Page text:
• Thermal response: At the end, the noise floor level will be set by the APN, whatever the electronics and the readout strategy. An improvement of the signal through the thermal insulation 1 / G is much trickier in our case. Indeed, this would require long and thin rods/insulations legs, and this would lower the onset of nonlinearity of θ c (see Equation (8)), leading to a degradation of the SNRs and therefore the frequency stability σ y .
A simple look at Equation (11) demonstrates that the thermal response R f has to be increased through the TCF (the temperature coefficient of resistance of a resistive pixel is around 2% whilst the TCF is around 50 ppm). To date, we did not observe a major difference between the experimental TCF values ranging from −35 ppm/°C to −100 ppm/°C. Unfortunately, the highest TCF occurs with soft devices, which were not suitable for IR sensing, as explained above.
We will thus focus the discussion on increasing the TCF of our devices. Some interesting works have already shown a TCF up to 1000 ppm/°C, thereby improving the TCF by a factor of 20 [56,57]. In particular, the first-order phase transition of diverse materials has been used to obtain Young’s modulus, which are highly sensitive to temperature [58,59]. Following this line, we are manufacturing similar 12 µm-pitch electromechanical pixels, including VO2 materials, on top of our pixel. This material was deposited in its amorphous state by reactive deposition (Ion Beam Deposition) and annealed at 400 °C to obtain the crystalline state. The process temperature is kept low enough to be used in a post-process of a CMOS circuit. The Raman characterizations were done to verify the crystallization obtained with this method. The resonators were designed to keep the mechanical features of our current typical pixel (Figure 3c). Nano-indentation measurements were performed on a full layer to extract the Young’s modulus of our VO2 layer (177 GPa for the crystalline state and 80 GPa for the amorphous state). A thickness of 80 nm was then chosen with 1.5 µm long and 300 nm wide torsional rods. In an initial version, both the rods and the plate are covered with the VO2 layer, and in a second version, the VO2 layer is only left on the rods. An example of the fabricated devices is shown in Figure 11. The TCF measurements and then the frequency stability are ongoing. We expect an improvement of one order of magnitude in the thermal response (the mechanical features and the thermal insulation being kept constant compared to the standard pixel).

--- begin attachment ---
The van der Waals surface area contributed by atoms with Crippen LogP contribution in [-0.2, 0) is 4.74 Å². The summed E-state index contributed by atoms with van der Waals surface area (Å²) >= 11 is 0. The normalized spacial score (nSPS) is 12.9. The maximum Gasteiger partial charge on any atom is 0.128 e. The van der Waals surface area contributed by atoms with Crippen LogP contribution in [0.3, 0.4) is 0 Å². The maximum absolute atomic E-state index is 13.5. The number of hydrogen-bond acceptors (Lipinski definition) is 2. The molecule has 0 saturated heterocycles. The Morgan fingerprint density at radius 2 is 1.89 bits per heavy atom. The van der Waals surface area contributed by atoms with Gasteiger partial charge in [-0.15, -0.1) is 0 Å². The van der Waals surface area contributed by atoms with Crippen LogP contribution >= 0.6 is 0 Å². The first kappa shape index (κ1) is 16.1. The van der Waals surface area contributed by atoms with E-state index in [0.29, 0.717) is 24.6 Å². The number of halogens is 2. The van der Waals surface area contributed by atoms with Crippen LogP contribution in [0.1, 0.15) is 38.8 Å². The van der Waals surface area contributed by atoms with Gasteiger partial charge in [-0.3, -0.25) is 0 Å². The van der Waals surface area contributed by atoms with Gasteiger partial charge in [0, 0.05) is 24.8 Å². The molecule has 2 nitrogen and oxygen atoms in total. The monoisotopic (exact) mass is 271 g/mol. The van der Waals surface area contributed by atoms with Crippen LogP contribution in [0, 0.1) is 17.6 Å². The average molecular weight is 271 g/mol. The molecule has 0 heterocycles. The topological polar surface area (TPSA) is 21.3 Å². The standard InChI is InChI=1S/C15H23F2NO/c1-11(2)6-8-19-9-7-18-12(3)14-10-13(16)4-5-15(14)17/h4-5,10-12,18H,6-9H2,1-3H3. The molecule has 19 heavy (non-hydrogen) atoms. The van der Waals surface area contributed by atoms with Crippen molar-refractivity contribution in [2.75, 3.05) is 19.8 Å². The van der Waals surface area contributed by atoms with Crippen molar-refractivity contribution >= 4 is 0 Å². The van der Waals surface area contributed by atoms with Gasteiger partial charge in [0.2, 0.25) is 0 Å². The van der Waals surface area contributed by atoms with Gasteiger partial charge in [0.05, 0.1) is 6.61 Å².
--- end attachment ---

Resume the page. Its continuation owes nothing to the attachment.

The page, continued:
5. Conclusions

Our electro-optical measurements show that our current electromechanical resonant pixels cannot compete with the best 12 µm pitch resistive bolometer in terms of NETD. Three major straightforward improvements can be done: (1) the buffer and the electronics readout, including the addressing circuit, has to be included into a ROIC directly beneath the imager as the bolometer. Doing so, the electronics noise and the parasitic capacitance will be negligible, regarding the other sources of noises. The noise level will be set by the APN, which is the fundamental limit of such an approach. This limitation can be overcome by increasing it by a factor of 10- or 100-fold greater than the frequency response. We showed in this paper one of the more promising ways to reach this goal, by integrating phase transition materials on top of the rods. The first realizations demonstrated that we were able to reproduce the same device without thermal features degradations. The optimizations of the pixel are on-going. With both the improvements of the frequency response of a factor of 10, and a pixelwise readout, or at least a readout of 14 in the same frame rate, the NEP would be lower than 20 pW (i.e., NETD < 180   mK ). The FOM would drop to 0.09, and this value is comparable with the current technology (FOM = 0.05). Based on this projection, we believe that the uncooled IR sensors based on the nanomechanical resonators will experience a new interest for small pitches below 12 µm.

Author Contributions

Conceptualization, L.D. and J.-J.Y.; Methodology: L.L. & J.-S.M.; Validation: L.L.; Formal Analysis & Investigation: L.L.; Writing—Original Draft Preparation: L.D.; Writing—Review & Editing: J.A.; Supervision: L.D. and J.-J.Y.; Project Administration: J.-J.Y.; Funding Acquisition: J.-J.Y. & L.D.

Funding

This research was funded by the LETI Carnot Institute’s MOTION project.

Acknowledgments

The authors thank P. Imperinetti, M. Sansa and G. Jourdan for their helpful supports with the component fabrication and characterizations.

Conflicts of Interest

The authors declare no conflict of interest.

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Figure 1. The principle of mass measurement (adapted from [28]). (a) Example of a nanoresonator on which particles have landed; (b) Shift in the frequency caused by the arrival of particles. Monitoring in real-time the resonance frequency allows us to deduce the amount of accreted mass; (c) From the spectral perspective: a shift in the spectrum toward low frequencies.